Objective: To describe the barriers and facilitators to integrating behavioral health services and pediatric primary care in federally qualified health centers (FQHCs) during the early stages of implementation. Method: We conducted 34 semistructured interviews with primary care providers (n = 11), behavioral health clinicians (n = 12), community health workers, and other pediatric staff (n = 11) at 3 FQHCs. Themes were identified inductively using methods informed by grounded theory; inductively identified themes were then deductively organized within the Consolidated Framework for Implementation Research. Results: Interviewees perceived that the adoption and sustainability of behavioral health integration (BHI) in the pediatric practices of FQHCs were most dependent on barriers and facilitators in the outer setting (the health system context, including financing, partnerships with community organizations and providers, local supply of specialty behavioral health providers, and characteristics of their patient population) and internal clinic structures (resources to support protected provider/staff time, colocation, professional development, and adequate staffing). In turn, adequate clinic structure was perceived as a foundational component in facilitating the process, relational, and individual changes required for BHI implementation, including improving provider and staff collaboration and communication, reducing staff stigma, improving provider compassion, and supporting provider and staff well-being. Conclusions: The successful adoption and sustainability of BHI in the pediatric primary care practices of urban FQHCs may depend highly on the health system context and internal clinic structures. Implications for implementing pediatric BHI interventions in FQHCs are discussed.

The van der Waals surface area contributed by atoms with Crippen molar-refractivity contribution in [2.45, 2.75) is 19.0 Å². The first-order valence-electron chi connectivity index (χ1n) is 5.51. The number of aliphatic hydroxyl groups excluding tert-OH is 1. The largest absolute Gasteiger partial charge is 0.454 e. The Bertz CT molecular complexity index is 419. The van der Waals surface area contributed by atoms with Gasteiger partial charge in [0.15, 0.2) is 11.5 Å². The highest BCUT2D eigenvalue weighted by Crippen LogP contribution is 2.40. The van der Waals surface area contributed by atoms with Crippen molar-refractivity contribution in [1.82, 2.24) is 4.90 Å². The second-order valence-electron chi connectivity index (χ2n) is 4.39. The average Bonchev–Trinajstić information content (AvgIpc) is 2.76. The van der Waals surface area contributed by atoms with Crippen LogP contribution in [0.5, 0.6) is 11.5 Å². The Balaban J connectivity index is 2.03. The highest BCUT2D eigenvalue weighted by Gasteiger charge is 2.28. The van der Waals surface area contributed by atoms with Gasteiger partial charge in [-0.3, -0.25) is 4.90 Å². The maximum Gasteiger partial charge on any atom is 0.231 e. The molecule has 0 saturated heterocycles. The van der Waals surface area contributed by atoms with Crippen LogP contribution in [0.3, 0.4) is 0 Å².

Brady, K. J. S., Durham, M. P., Francoeur, A., Henneberg, C., Adhia, A., Morley, D., Tamene, M., Singerman, A., Morris, A., Fortuna, L. R., Feinberg, E., & Bair-Merritt, M. (2020). Barriers and facilitators to integrating behavioral health services and pediatric primary care. Clinical Practice in Pediatric Psychology. Advance online publication. https://doi.org/10.1037/cpp0000356